Mitigate summer learning loss with a Bridge Program
In education, we know summer as a time of adventure, freedom, and potential. Without the structure of school, students benefit from play, exploration, family, and friends as sources of social and practical learning. Imagine the biggest lessons that Brother and Sister Bear learn in each entry into the "Berenstain Bears" series. It is precisely those kinds of lessons that are an essential part of summer, childhood, and -- yes -- education, too.
It is also the time when academic gains can be rolled back -- not because they aren't meaningful, but because time-on-task in writing and arithmetic is spent on such earthly matters as facing down the fears of riding a roller coaster for the first time, canoeing with friends and family on a camping trip, or plotting how to spend a well-earned allowance.
This process has a name, though it paints the summer as more of a bummer. That name is "summer learning loss," and it has been affecting students since at least the early 20th century when it was first studied systematically. More likely, it has been affecting students since schooling began!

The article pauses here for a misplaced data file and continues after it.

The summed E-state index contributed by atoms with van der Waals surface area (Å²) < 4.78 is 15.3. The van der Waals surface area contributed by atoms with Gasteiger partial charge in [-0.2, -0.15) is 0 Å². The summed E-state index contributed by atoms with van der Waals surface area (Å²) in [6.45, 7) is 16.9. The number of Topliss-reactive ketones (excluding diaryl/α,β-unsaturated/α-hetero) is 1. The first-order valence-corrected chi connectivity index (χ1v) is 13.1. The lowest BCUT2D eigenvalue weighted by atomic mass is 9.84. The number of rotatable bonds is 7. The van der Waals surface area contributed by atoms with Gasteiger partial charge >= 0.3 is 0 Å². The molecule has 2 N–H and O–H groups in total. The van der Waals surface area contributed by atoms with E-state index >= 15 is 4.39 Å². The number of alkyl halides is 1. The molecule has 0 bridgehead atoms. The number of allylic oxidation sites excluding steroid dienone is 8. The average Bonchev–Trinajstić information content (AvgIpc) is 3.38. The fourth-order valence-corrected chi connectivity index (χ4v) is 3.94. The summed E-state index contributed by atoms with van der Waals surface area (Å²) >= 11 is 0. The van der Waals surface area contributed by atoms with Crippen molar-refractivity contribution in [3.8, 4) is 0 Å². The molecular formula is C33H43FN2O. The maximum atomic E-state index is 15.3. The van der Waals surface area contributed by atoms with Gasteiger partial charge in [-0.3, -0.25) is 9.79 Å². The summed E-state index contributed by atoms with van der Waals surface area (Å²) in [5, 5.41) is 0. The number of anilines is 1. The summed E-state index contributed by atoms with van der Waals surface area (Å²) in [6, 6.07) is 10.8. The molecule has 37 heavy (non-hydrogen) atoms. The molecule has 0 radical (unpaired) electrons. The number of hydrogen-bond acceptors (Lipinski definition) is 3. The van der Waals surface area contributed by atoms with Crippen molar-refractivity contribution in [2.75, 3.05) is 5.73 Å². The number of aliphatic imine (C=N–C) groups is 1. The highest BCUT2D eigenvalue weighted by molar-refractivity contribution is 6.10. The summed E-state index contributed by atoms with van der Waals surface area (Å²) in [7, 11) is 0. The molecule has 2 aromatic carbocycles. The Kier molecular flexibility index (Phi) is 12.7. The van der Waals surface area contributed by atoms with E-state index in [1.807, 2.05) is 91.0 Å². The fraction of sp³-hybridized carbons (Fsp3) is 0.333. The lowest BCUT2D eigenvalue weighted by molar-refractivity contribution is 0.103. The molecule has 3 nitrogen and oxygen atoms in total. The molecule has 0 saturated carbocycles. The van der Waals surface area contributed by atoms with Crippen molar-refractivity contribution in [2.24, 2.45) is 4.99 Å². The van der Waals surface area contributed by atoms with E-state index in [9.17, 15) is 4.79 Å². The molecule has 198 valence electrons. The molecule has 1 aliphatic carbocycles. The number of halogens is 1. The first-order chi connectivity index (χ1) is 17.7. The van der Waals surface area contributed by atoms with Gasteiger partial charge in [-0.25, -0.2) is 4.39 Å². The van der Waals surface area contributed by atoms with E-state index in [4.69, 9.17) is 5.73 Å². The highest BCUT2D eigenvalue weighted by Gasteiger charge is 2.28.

According to a Brookings Institute study, drops in student performance over the two-and-a-half month summer are equivalent to missing another month of in-class instruction. (www.brookings.edu/research/summer-learning-loss-what-is-it-and-what-can-we-do-about-it). It is a literal two steps forward, one step back scenario: on average, the cost of every two months of summer is a full month backslide in academics.
If you are both concerned about summer learning loss and you want your child to learn those Berenstain Bears-style lessons in fun, challenge, and sociability, St. Paul's Choir School is once again offering its bridge program. The Summer Program at St. Paul's runs from June 19 to 23 and from Aug. 21 to 25. It is designed to ease students out of school and into summer and, again, from summer to school.
The program specifically highlights choral arts and an entry to music through classes in rhythm, movement, and rehearsals. Other classes in the program highlight critical thinking, including improv theater, code-breaking (spy skills!), fine arts, and pinewood derby.
The program is open to boys and girls ages four-and-a-half to 11. Learn more at www.saintpaulschoirschool.us/summerprogram.
Patrick Moran is Assistant Principal (email@example.com or 617-868-8658) at St. Paul's Choir School in Harvard Square, a Grade Three through Eight boys school serving St. Paul's Parish community with choral excellence.